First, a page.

Fox Has Been Trying to Reboot and Revive ’24’ for Years

24: LIVE ANOTHER DAY: Jack (Kiefer Sutherland) tracks a man suspected to be a key participant in a plot to assassinate the President in Part Two of the
Daniel Smith/FOX

Forget saving the world: Keeping the 24 franchise alive seems to be Jack Bauer’s toughest mission yet. Fox’s recent decision to scrap two spinoff ideas is yet another setback in the network’s efforts to double-down on the success of the Emmy-winning drama.

In case you missed it, the original series starred Kiefer Sutherland as Counter Terrorism Unit agent Jack Bauer, who thwarted terrorist plots at great personal and professional cost as each season unfolded in real-time over 24 hours — and thus 24 episodes — per season. (Sleep, hunger, bathroom breaks, and Los Angeles traffic be damned.) Throughout its eight-season original run — plus a TV movie midway through — the drama earned both commendations for its groundbreaking format and thrilling storylines and criticism for its depictions of torture and negative portrayals of Muslims.

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Following the conclusion of the show in 2010, producer Brian Grazer worked on a big-screen 24 movie for “two years,” as he told Deadline in 2017. “We couldn’t find enough money to make it,” he explained at the time. “We couldn’t find the right location, we couldn’t find the right story, and it was always too expensive.”

In 2013, however, news broke that Fox was developing a limited revival of the show, with both Sutherland and longtime showrunner Howard Gordon attached. The result, 24: Live Another Day, aired the following year, met with solid reviews and ratings. But the show was always billed as an “event series” that would only last 12 episodes, and so the creatives behind 24 had to go back to the drawing board.

The next iteration of the concept, 24: Legacy, didn’t fare as well. Announced in 2016, the spinoff followed an all-new cast led by Walking Dead vet Corey Hawkins as Eric Carter, an ex-Army Ranger who teams up with the CTU to foil terror cells in the United States. The 12-episode first (and only) season debuted after Super Bowl LI in 2017, scoring the franchise’s best-ever ratings following the big game. But the series earned mixed reviews, and its ratings fell precipitously in subsequent weeks. Fox canceled the series that summer, citing Hawkins’ commitment to a Broadway play, but left the door open for more 24 in the future.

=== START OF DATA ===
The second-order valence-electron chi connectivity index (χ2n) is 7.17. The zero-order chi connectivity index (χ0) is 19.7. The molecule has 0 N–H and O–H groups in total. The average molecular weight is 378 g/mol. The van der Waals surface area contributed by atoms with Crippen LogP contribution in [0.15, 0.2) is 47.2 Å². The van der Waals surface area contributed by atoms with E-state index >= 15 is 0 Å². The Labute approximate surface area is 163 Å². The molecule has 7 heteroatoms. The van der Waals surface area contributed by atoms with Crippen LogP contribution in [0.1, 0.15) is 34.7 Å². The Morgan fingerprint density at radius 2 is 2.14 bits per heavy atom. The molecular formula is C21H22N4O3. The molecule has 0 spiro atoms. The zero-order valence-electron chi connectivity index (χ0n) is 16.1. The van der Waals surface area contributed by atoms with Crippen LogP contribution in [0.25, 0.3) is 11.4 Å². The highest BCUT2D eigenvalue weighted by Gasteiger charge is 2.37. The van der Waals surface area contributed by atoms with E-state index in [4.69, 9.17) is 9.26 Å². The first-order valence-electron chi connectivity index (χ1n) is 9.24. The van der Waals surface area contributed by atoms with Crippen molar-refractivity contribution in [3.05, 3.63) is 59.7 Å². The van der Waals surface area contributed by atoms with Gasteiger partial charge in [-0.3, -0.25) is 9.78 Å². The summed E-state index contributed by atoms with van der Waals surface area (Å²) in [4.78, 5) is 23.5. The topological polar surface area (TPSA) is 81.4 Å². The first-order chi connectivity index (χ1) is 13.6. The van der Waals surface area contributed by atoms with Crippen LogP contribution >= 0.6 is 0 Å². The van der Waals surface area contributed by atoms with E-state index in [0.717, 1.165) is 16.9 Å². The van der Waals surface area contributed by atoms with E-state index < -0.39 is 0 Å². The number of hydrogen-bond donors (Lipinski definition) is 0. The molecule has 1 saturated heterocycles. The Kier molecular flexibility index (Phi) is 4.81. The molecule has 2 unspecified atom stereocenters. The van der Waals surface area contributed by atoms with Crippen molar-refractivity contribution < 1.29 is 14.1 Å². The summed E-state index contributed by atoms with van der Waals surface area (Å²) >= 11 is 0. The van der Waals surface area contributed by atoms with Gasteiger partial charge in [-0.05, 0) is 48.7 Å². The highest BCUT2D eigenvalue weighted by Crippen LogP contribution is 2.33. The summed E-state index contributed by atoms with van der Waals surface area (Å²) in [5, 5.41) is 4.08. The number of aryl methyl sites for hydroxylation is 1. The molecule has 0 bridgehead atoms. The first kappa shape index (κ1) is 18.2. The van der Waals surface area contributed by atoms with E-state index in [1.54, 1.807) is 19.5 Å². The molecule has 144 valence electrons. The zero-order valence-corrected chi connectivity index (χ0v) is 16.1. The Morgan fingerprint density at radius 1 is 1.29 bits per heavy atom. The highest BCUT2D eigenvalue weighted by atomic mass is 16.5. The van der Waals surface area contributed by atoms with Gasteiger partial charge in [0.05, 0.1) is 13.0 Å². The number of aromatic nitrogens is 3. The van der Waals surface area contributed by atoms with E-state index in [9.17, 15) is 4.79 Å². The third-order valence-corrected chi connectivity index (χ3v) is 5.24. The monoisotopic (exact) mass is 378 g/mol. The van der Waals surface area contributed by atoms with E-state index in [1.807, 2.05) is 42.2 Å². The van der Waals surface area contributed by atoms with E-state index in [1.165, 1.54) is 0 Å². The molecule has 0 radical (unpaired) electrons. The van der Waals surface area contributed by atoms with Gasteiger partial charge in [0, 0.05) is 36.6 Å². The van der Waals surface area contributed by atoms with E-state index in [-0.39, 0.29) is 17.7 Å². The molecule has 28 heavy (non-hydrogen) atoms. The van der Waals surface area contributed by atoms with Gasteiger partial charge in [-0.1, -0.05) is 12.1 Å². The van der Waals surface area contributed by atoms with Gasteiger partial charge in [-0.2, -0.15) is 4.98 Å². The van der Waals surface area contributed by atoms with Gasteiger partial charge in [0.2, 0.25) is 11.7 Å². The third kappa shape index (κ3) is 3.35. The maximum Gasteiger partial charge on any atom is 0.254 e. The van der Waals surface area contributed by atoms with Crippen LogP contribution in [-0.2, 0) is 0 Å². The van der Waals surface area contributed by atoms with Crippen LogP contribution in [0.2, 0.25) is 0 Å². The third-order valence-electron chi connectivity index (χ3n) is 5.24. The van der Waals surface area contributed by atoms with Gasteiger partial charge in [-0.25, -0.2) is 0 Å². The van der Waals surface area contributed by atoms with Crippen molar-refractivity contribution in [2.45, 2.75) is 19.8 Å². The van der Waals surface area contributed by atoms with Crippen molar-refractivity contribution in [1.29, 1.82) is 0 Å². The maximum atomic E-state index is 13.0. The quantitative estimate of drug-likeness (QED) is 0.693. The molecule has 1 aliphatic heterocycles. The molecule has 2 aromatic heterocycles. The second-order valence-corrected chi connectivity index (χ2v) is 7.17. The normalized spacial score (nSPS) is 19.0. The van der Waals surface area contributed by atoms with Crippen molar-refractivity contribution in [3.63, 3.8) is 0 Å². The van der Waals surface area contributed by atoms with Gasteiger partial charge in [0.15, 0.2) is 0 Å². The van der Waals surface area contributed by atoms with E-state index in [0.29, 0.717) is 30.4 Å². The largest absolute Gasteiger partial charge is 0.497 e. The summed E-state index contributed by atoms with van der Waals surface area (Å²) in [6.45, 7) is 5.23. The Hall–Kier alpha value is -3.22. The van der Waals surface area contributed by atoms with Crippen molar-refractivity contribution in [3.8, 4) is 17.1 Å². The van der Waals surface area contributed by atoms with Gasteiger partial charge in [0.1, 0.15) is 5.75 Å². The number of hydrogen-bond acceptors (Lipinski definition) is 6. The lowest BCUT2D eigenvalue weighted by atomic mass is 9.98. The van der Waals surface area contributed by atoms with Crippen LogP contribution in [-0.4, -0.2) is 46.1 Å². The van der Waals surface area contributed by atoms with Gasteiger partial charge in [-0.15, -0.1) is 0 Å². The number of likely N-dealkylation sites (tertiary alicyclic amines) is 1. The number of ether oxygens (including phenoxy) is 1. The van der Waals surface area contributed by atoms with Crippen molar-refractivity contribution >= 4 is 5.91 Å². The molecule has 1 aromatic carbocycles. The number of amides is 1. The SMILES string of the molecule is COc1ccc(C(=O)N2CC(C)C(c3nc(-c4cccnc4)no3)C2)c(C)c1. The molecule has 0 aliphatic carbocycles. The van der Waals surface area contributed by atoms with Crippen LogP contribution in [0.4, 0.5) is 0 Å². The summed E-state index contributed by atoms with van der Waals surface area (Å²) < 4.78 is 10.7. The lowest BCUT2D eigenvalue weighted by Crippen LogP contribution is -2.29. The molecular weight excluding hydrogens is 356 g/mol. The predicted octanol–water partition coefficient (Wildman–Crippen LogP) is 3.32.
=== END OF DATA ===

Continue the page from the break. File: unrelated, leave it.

Kiefer Sutherland as Jack Bauer in '24: Live Another Day'

Daniel Smith/FOX

“We are really exploring what the future, the next version of 24 might be, maybe in more anthological storytelling,” Dana Walden, then co-chairman/CEO of Fox Television Group, told reporters at the 2017 summer TCA press tour — adding that Grazer, Gordon, and 24 co-creator Joel Surnow had “a very exciting idea” she thought was “very compelling.”

That “very exciting” idea might have been the real-time female-led legal thriller from Gordon, Grazer, and The Killing producer Jeremy Donner that Deadline trumpeted that November. The potential new series, which received a script commitment, would focus on a “female prosecutor who uncovers a legal conspiracy and has to work against the clock to save a death row inmate facing imminent execution whom she had helped prosecute but may be innocent,” according to the site.

Then, in 2018, then-Fox co-chairman/CEO Gary Newman said a few new ideas were afloat. “I think terrorism is uniquely suited for 24 because the timeliness and urgency is built in,” he told Deadline. “You could be in the medical field or the legal field where a clock is ticking and something has to happen. But I wouldn’t bet against terrorism.”

Corey Hawkins as Eric Carter in '24: Live Another Day'

Ray Mickshaw/FOX

Two months later, Walden revealed Gordon, Surnow, and original 24 co-creator Bob Cochran were working on a different idea, a prequel series tracking the origin of Jack Bauer.

By February 2019, however, neither the legal thriller nor the prequel series had made it to the pilot stage. “The power of these franchises is not to be toyed with, and 24 was an iconic moment in television, and when and if we bring it back, it will be because the creators and writers feel like they have the right story to tell, they can honor the franchise and the studio and the network feel the same way,” Fox Entertainment CEO Charlie Collier told Deadline. “I’d be very open to working with Howard and everyone else, but nothing new to report.”

That August, the site reported that Fox was still eying two ideas, including a different version of the prequel idea. “There is nothing formal yet; we are still having discussions with 20th Century Fox TV and the producers on a way to come up with some other incarnation,” Fox Entertainment President Michael Thorn said at the time. “There is a really strong desire to crack it, we are still talking about it.”

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But earlier this month, Thorn told TVLine that those projects had been abandoned. “We had been circling two ideas for 24 spinoffs and those ideas are not moving forward,” he said. “But we’re constantly looking at other opportunities to keep the title resonant, for us and the fans.”

Long story short, the future of the 24 franchise seems mired in development hell. Clearly, the 24 masterminds and the brass at Fox Broadcasting Company, 20th Century Fox Television, and Imagine TV want to land on an idea that does justice to the original series — especially now that Legacy has tarnished its legacy, so to speak. Unlike Jack Bauer, though, they’ve got time on their side: For now, at least, viewers’ fervor for reboots and revivals shows no signs of stopping.